Nazimova Brought Modern Life to the Methodist-Era Palisades
By MICHAEL OLDHAM | Special to the Palisadian-Post
She always knew how to make an entrance, as well as an exit. Stage and silent film actress Alla Nazimova moved into a house on Frontera Drive in The Huntington in the mid-1930s, and the quiet Methodist village would never be the same.
She was a pioneer of the town’s celebrity culture and some of its more exotic values.
The sultry-looking actress with dark brown eyes and black hair landed in Pacific Palisades some 17 years ahead of her future famous goddaughter, then Nancy Davis, today known as Nancy Reagan.
And after that, all the A-listers had to check out the Palisades.
Nazimova, who often dropped the use of her first name, was born in the waning years of the 19th century in Yalta in Crimea—a place made famous half a century later for the meeting of Second World War leaders Theodore Roosevelt, Joseph Stalin and Winston Churchill.
She had a firmly middle-class Imperial Russian upbringing, moving from boarding school to boarding school, until she burst onto the Moscow stage in a flurry of controversial new playwrights such as Henrik Ibsen. From the start, she was a scandalous girl.
Her lifelong stream of marriages and gay romances added to her allure: She is credited with inventing the phrase “sewing circle” to refer to a discrete lesbian gathering.
In 1905, Nazimova came to America with a Russian theater company to do stage work. Living in another country had its challenges for Nazimova.
“It is not so difficult, your language,” the foreign-born actress said about America, “but your slang is impossible. Never can I understand the American humor.”
Fast forward to 1917 and Nazimova was signed to Hollywood film contract by Metro Pictures, a precursor to MGM.
“I saw then, as I see now, that if the actor or actress hopes to live beyond the little span of years in which they appear on the stage, they must place their art upon the screen,” she once was quoted. “It is the only way that we can be saved from oblivion.”
Nazimova’s salary at Metro was a breathtaking $13,000 per week. With this salary, Nazimova was earning more than “America’s Sweetheart” and then silent-film star sensation, Mary Pickford. Metro made Nazimova the highest paid screen actress in the world.
The studio quickly put its newly found star to work.
Nazimova played a cabaret singer in “Revelation,” a 1918 release. That same year, she took on the part of a gypsy girl in a film called “Toys of Fate.”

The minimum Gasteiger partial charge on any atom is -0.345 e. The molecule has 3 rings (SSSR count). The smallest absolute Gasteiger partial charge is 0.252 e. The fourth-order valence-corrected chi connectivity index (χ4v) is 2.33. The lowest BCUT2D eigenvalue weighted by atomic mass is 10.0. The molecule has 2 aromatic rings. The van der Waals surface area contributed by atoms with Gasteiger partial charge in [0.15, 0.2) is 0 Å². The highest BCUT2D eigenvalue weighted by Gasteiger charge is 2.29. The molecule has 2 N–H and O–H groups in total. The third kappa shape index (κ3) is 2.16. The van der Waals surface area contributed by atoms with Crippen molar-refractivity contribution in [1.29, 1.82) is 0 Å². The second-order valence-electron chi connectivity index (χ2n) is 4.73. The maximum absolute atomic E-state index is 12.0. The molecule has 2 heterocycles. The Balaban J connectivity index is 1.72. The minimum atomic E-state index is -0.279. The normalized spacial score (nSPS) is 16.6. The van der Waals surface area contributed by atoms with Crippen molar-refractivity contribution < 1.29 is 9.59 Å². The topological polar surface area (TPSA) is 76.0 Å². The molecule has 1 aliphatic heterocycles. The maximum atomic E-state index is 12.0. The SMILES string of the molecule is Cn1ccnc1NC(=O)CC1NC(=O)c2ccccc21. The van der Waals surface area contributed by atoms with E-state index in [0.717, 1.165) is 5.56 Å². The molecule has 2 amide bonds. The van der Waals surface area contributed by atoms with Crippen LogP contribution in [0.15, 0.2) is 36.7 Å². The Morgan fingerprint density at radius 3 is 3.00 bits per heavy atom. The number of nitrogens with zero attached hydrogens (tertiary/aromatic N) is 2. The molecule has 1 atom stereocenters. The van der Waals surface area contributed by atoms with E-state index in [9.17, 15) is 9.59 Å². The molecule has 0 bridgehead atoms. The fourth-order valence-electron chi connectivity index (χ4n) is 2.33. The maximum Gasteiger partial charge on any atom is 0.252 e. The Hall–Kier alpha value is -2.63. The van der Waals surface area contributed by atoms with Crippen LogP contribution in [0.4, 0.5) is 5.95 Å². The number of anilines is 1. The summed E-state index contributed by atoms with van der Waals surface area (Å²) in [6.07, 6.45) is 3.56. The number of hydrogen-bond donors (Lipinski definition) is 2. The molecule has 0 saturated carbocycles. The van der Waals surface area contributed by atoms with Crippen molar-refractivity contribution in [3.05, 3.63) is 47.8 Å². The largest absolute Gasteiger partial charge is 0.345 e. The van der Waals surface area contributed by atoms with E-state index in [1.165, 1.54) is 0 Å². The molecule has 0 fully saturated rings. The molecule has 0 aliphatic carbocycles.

More memorable films would follow a few years later. She co-starred with the “Latin Lover” Rudolph Valentino in the 1921 film, “Camille.” Nazimova was also famed for playing the title role in “Salomé,” a 1923 release.
Ultimately, the decade of the Roaring Twenties didn’t end well for Nazimova. Creditors took her famous Sunset Boulevard mansion, which she acquired in 1918 and turned into a hotel in 1927, but would ultimately end up as the Garden of Allah (sic) apartment villas. She lost further financial assets in the 1929 stock market collapse.
Nazimova decided to renew her stage career, with some success—enough to fund her move to The Huntington.
Glesca Marshall, Nazimova’s partner at the time, shared the rental with the actress. She described the house as “charming” and, more helpfully, “furnished” when the couple moved in.
It was less than three miles away from Nancy and Ronald Reagan’s Palisadian starter home on Amalfi Drive, where they lived from 1952.
Nazimova was firm friends with stage actress Edith Luckett and, following the birth of her daughter, Nancy, in 1921 became her godparent. But Nazimova had left the Palisades before Nancy arrived.
Nazimova’s stay in the Palisades was part of the final, 10-year fade-to-black chapter of both her film and stage career, and her unique life of fame and onetime fortune.
Jon Ponder, co-founder of the Alla Nazimova Society, offered a glimpse of what the actress was like as a person.
“[Nazimova] was a small (5-foot-3) powerhouse of a person,” Ponder summarized for the Palisadian-Post. “A genius. She was a perfectionist and a risk-taker. On a personal level, it seems she was kind and generous. She gave many people in Hollywood encouragement and early breaks, including Dorothy Arzner, one of the early women directors.”
Ponder mentioned that Nazimova offered assistance to others, including Natacha Rambova, the artistic director on “Salomé.”
Nazimova never learned of her goddaughter Nancy’s move into the Palisades. She passed away from a coronary thrombosis in 1945, several years before Nancy became a Palisadian.
The house Nazimova rented on Frontera Drive no longer stands, having been replaced by a new house in 2010.
But she lives on in film, both in her own works and as portrayed by other actresses, such as David Lynch’s favorites Laura Haring and Isabella Rossellini.
This month she will be played by Romy Nordlinger in a multimedia show called “PLACES” at the Edinburgh Festival in Europe.
For a long-gone silent actress, this Palisadian trailblazer still has a voice in the modern world.
Oldham, author of the novel “The Valentino Formula,” can be reached at email@example.com.
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